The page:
Major labor unions from across the globe have been on the front line of the emergent regulation battle, publishing detailed reports, staging actions and issuing public statements, warning working people about how the private equity industry is endangering their jobs and their pensions. “The labor movement is ratcheting up their involvement in this and hiring professionals to understand this world, [which] is really key,” says Candaele. “There’s an informational mismatch when you’re dealing with all these money managers … and the labor movement needs to know much more about how finance works in order to be competitive and to help the broader population deal with and understand these dynamics.”
Now some legislators are also stepping up to the plate. In Europe, the Party of European Socialists (PES) – the European Union’s second largest voting bloc – has mounted resistance. Claiming that the industry’s methods conflict with the expectations and values of European social market economies, PES has advocated for tougher disclosure requirements, and changes to corporate governance and taxation rules. Although the European Union is the most rational arena for proposals, progress is slow, mainly because the European Commission – the executive branch of the European Union – has been supportive of private equity investment, and other voting blocs have been slow to join the fight.
Elsewhere in Europe, individual countries are implementing new regulations. In August, German Chancellor Angela Merkel released plans to curb “undesirable economic” activities by requiring funds to elaborate on their aims if they seek to raise stakes in companies beyond 10 percent, and to disclose how they finance bids. In France, President Nicolas Sarkozy has given his finance minister until October to draft a proposal for making fund managers release more information about the financial products they trade.
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In the United States, Democrats have followed suit. “I think it is very likely that financial innovation has outstripped regulation and that we need to upgrade the regulation,” says Frank. While some in the party are wary that piecemeal laws might derail more thorough tax reforms (or that some of their corporate donations may dry up if the industry is targeted), prominent Democrats have focused on closing the egregious tax loopholes that benefit equity fund managers.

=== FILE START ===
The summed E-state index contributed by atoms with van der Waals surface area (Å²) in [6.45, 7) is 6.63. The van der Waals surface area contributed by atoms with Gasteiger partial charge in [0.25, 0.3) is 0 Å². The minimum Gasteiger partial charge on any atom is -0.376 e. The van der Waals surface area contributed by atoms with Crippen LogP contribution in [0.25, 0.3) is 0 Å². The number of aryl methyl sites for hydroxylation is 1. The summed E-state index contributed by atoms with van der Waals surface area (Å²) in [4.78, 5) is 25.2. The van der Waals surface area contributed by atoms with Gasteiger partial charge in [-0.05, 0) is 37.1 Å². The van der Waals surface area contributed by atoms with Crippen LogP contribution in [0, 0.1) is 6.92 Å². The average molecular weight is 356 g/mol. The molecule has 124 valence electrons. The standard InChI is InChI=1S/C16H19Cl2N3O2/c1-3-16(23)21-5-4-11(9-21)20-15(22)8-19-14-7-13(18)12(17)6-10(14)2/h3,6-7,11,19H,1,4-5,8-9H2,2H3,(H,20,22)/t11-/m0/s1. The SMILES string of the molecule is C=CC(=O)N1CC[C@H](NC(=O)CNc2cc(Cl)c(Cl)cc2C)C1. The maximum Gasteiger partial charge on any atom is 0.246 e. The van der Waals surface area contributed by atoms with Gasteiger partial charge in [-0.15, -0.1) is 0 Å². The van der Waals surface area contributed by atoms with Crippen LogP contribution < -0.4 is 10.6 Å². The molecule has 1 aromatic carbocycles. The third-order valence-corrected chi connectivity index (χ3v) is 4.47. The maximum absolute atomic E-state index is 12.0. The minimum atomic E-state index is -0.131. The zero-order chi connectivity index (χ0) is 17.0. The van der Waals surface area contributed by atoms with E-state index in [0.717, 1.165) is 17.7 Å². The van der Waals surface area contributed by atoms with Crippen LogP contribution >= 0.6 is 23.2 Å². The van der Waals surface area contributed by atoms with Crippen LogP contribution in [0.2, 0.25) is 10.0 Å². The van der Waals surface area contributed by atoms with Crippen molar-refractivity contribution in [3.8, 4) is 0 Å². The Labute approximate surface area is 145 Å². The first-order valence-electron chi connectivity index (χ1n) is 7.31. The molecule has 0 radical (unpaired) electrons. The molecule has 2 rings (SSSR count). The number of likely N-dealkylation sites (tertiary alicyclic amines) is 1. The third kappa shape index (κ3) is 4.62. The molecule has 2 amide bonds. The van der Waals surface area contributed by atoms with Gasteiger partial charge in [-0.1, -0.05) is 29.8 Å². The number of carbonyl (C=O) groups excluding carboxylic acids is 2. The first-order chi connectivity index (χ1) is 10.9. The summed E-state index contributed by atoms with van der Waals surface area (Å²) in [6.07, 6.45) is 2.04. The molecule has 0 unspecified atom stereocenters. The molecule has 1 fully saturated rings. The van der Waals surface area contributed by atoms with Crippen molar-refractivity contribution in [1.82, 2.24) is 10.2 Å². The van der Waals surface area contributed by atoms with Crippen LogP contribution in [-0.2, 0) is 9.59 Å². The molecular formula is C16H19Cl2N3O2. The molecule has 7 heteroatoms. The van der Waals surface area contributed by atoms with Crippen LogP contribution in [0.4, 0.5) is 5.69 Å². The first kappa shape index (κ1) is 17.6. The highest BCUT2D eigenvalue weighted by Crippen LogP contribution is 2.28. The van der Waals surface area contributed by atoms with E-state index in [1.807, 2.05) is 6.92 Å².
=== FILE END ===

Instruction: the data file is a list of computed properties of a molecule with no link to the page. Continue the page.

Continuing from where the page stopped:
In June, Rep. Sander Levin (D-Mich.) introduced a bill that would apply income tax rates to carried interest. A similar bill in the Senate, sponsored by Sens. Max Baucus (D-Mont.) and Charles Grassley (R-Iowa), among others, would more than double the taxes paid by private equity firms like Blackstone that go public. The recent instability in credit markets should generate more urgency to guarantee the industry is subject to oversight, as well.
Legislators have also begun to create transnational partnerships in an attempt to control globalized firms. In one sign of cooperation, PES and the Democrats sent a letter to Merkel and President Bush before April’s G8 Summit, calling on them to uphold workers’ rights, establish measures for transparency and launch a task force to suggest additional regulatory action.
But to ensure that these financial transactions benefit society at large, many critics think these humble legislative efforts should be supplemented by more comprehensive reforms. Congress could restrict the amount of debt a firm can accrue during acquisitions and incentivize long-term investments, thereby providing much-needed credit stability. Restrictions on forming unions could be eased and workers could have more input in buyout negotiations. And to even the playing field with publicly traded companies, lawmakers could write or amend legislation that would subject private firms to more rigorous monitoring.
Pension holders can also do their part by pressuring pension trustees to invest in socially conscious funds. Candaele points to Yucaipa American Alliance Fund, a group run by billionaire Ronald Burkle, that earns high returns while maintaining solid relationships with organized labor. “There are a lot of ways to make money,” he says, “and one of the obligations for trustees is to look at what managers are doing with the money you’re investing.”
Private equity firms will balk at such suggestions, claiming regulation will inhibit their contributions to the economy. To demolish that argument, Frank says, one only needs to look back in history.
“People who want to [counter] this argument – that if you regulate markets, you’re going to interfere with their function – should read the debates over the establishment of the Securities and Exchange Commission in the ’30s,” he says. “Then they won’t have to think of new things to say. They can just quote them.”